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Rumsfeld Stakeout Following NBC Meet the Press

Presenter: Secretary of Defense Donald H. Rumsfeld
February 24, 2002

(Media Stakeout following Meet the Press, NBC-TV)

Q: -- that we now know that bin Laden is alive and his possible whereabouts. Can you update us on that?

Secretary Rumsfeld: I've seen those reports. I have no idea what their basis is. I see an enormous amount of intelligence information and most if not all that is reasonably validated and I have nothing in my experience that can support those articles.

Q: So you don't even know if he's alive?

Secretary Rumsfeld: I have not seen any recent evidence that he is, which would -- if I were he I would not want the world to have recent evidence that I was alive. So it doesn't surprise me and it doesn't lead me to believe that he is or he isn't.

Q: Are there U.S. (inaudible) or special forces on the ground in Iraq?

Secretary Rumsfeld: Iraq? My recollection is that from time to time Americans in very small numbers from various departments and agencies do have communications with the Kurds and others in Iraq. Whether there happens to be one or two people there at the present time I just don't know, wouldn't know. But if you're asking me are there reasonable numbers of U.S. forces, the answer is no.

Q: You were quoted as saying that only outside intervention would overcome Saddam Hussein. Are we planning that, and are you planning talks with Minister Blair on that?

Secretary Rumsfeld: The President deals with Mr. Blair, and the Department of State does its diplomatic relations, and the Department of Defense does what the President requests with respect to operations and we don't discuss operations. I think there's been a great deal of discussion about Iraq and Iran and North Korea particularly since the State of the Union message, and that's not surprising.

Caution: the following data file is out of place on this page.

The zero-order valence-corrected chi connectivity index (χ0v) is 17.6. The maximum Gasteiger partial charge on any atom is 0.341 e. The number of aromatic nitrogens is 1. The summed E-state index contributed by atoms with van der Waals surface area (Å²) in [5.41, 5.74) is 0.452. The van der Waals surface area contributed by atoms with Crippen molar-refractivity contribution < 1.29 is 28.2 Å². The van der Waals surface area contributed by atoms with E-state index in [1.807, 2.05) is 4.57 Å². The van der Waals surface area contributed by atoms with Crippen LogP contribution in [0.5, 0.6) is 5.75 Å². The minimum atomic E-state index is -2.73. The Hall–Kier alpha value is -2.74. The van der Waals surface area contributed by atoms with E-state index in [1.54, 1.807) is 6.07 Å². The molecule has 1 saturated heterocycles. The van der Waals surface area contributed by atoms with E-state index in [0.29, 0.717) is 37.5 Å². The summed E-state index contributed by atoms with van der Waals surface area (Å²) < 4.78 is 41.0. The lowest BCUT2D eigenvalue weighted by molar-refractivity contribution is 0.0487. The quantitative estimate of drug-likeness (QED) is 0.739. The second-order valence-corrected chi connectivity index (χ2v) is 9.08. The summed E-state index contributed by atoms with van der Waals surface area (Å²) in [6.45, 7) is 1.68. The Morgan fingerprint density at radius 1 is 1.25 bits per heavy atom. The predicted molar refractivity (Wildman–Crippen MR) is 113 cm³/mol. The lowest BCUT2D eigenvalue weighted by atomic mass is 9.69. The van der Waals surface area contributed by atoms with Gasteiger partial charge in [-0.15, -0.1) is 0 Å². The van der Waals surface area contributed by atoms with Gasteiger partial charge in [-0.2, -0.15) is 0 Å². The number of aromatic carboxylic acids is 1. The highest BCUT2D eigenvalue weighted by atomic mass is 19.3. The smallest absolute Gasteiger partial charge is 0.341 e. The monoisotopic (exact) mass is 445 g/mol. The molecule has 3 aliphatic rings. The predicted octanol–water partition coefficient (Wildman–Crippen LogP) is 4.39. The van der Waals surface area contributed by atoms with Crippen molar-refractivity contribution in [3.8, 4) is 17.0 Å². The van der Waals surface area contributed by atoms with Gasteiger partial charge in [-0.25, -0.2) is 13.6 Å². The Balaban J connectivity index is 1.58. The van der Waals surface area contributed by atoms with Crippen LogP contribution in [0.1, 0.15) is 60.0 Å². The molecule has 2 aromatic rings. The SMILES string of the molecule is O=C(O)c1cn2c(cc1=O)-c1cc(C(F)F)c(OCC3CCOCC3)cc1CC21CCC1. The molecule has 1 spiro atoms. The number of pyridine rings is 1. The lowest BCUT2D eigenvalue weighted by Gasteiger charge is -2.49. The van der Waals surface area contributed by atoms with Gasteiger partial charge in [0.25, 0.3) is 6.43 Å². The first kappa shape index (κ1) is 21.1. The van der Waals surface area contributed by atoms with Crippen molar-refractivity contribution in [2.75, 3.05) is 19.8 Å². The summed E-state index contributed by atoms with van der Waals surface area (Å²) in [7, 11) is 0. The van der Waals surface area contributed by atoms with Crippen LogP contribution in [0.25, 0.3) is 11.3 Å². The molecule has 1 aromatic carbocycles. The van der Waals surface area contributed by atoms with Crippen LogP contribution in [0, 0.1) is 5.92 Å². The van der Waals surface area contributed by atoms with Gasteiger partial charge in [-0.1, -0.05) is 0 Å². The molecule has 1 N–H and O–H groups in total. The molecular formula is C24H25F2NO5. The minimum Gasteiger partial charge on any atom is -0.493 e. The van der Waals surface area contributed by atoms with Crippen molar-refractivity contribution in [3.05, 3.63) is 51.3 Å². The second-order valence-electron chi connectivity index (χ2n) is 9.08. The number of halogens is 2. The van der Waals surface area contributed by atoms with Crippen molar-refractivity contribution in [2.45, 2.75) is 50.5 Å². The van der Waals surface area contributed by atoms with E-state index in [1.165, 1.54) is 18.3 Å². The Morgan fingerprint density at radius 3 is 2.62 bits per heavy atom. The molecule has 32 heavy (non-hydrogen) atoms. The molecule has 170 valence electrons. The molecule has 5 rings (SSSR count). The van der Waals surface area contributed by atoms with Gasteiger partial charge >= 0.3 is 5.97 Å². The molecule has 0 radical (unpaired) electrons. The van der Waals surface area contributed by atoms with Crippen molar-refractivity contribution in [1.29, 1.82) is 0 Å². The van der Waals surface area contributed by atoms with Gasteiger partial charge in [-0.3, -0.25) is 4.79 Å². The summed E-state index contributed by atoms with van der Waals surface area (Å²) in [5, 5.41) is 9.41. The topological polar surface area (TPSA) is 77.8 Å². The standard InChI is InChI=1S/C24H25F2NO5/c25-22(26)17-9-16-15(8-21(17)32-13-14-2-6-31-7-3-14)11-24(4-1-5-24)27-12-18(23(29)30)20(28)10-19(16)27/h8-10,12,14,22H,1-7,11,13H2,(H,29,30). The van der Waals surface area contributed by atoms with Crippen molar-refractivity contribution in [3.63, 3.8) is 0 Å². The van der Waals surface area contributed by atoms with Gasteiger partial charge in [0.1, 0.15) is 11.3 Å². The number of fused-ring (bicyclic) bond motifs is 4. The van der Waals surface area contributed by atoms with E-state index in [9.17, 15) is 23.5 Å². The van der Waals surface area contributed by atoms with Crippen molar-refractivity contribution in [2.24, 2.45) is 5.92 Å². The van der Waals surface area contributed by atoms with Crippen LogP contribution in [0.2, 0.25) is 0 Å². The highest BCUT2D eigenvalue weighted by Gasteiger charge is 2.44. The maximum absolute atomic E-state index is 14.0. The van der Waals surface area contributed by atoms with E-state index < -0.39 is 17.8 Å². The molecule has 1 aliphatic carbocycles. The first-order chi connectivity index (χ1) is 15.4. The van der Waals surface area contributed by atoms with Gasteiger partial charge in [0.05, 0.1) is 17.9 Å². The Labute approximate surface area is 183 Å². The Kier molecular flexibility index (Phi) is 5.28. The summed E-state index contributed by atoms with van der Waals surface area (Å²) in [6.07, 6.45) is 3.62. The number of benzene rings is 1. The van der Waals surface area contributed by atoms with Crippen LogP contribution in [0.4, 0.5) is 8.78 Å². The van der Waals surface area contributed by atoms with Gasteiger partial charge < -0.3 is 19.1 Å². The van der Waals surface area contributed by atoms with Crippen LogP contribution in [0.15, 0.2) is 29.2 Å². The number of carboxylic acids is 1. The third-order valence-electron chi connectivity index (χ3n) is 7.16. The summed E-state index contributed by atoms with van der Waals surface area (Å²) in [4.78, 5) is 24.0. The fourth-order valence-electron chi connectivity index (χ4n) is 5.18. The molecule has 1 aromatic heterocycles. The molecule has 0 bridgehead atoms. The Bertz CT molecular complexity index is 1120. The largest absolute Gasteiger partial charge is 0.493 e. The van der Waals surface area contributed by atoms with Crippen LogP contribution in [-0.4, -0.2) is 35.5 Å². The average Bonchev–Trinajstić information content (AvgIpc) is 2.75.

The purpose of that speech and his characterization was not to say that the United States was planning to use force against those countries. It was to try to point out to the world exactly how terrible those regimes are and the numbers of people, for example, that are starving in North Korea and in political prison camps by the tens and tens and tens and tens of thousands. And the repressive nature of the Iraqi regime. And the fact that in Iran, they have been being notably uncooperative with respect to the al Qaeda terrorist network and others. And all three being on the terrorist list. That I think was the point. I think focusing world attention on the repressive nature of those regimes and their inhumanity to their own people, let alone their threat to other people and their obvious and well-known engagement in the proliferation of weapons of mass destruction and various techniques and capabilities and ballistic missiles, I think it was a very useful thing for him to do.

Q: In the spring the U.S. Security Council is supposed to (inaudible). What is your (inaudible)?

Secretary Rumsfeld: I think that when one thinks about international inspectors in Iraq, we have to recognize that there were a lot of very fine, dedicated people who were trying to do that and they did go in there during the period that Saddam Hussein allowed them in. But they went in under very restrictive requirements. And their ability to find out what was actually taking place in that country while inspectors were in there was minimal.

The real information that they were able to get came from defectors who left the country, provided the inspectors the information, the inspectors then went in and in [a] few cases, before the Iraqis were able to move things, they were able to discover some things and destroy some capabilities -- chemical, biological, that type of thing.